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Multimillion plan proposed to upgrade Howell’s water system

Nearly $9 million in improvements are being proposed for the City of Howell to upgrade its water system.

A proposed Project Plan was posted on the city’s website and was based substantially on a Water System Master Plan Update and Reliability Study that was prepared in 2020 by Hubbell, Roth & Clark, Inc.

Among the issues noted in that report were components within the existing distribution system being undersized and having reached their useful design life, while over 200 leads were determined to be made of lead and/or likely to contain lead and must be replaced. In addition, a portion of water main at the water treatment plant has reached its useful design life and needs replacement to ensure system reliability.

The report also noted water main improvements along Lucy Road would improve system reliability and performance by creating a looped system from Lucy Road to D-19, to allow for future developments throughout the vacant land area just north of I-96.

Among the recommendations are to replace approximately 800 feet of old, undersized 4-inch diameter water main with 8-inch diameter water main along Warbler Way from Fowler Street to Meadow Lark Lane as well as approximately 1,300 feet along Brooks Street from Gregory Street to Isbell Street to improve the system reliability, water quality, and address safety concerns. It also calls for the complete removal and replacement of known lead and galvanized water services throughout the city and installation of approximately 6,000 feet of 12-inch diameter water main along Lucy Road from the train tracks south of Grand River, to just north of I-96, as well as west to the future development north of I-96, to create a looped system from Lucy Road to D-19. It would also replace approximately 400 feet of old 12-inch diameter water main at the city’s Water Treatment Plant from the storage tank to Pinckney Road.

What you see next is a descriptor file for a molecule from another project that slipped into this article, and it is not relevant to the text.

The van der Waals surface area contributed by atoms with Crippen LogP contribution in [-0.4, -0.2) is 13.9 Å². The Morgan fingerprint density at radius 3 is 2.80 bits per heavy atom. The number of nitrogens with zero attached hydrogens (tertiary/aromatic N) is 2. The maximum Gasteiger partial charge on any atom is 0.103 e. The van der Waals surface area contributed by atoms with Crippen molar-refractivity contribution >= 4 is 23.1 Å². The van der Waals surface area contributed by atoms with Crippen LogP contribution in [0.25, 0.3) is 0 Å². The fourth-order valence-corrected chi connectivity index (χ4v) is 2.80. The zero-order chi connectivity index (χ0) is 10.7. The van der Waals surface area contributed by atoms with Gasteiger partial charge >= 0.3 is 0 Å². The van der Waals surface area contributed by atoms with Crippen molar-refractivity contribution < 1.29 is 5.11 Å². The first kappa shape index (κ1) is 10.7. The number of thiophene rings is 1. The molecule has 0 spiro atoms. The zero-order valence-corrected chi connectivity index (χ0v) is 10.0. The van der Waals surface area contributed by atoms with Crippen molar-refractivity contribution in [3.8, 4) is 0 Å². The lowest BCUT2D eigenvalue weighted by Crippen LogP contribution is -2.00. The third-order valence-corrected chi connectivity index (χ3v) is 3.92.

The plan calls for implementation over five years to minimize disruption to the community with an estimated project cost of $8,850,000, which includes construction costs, plus 10% construction contingency costs, plus 30% administration, engineering, bonding, and legal costs.

The proposal recommends the city apply for a low-interest loan under the state’s Drinking Water State Revolving Fund (DWSRF) Program for all eligible project costs.

The 4 and 6-inch mains with suspected lead and galvanized service have been in use since the 1950s. While water test results to date do not show signs of problems with lead, “the City would like to be proactive and remove the last known remaining lead components from the water system. This has led to water system reliability uncertainties, water quality concerns, and safety concerns.”

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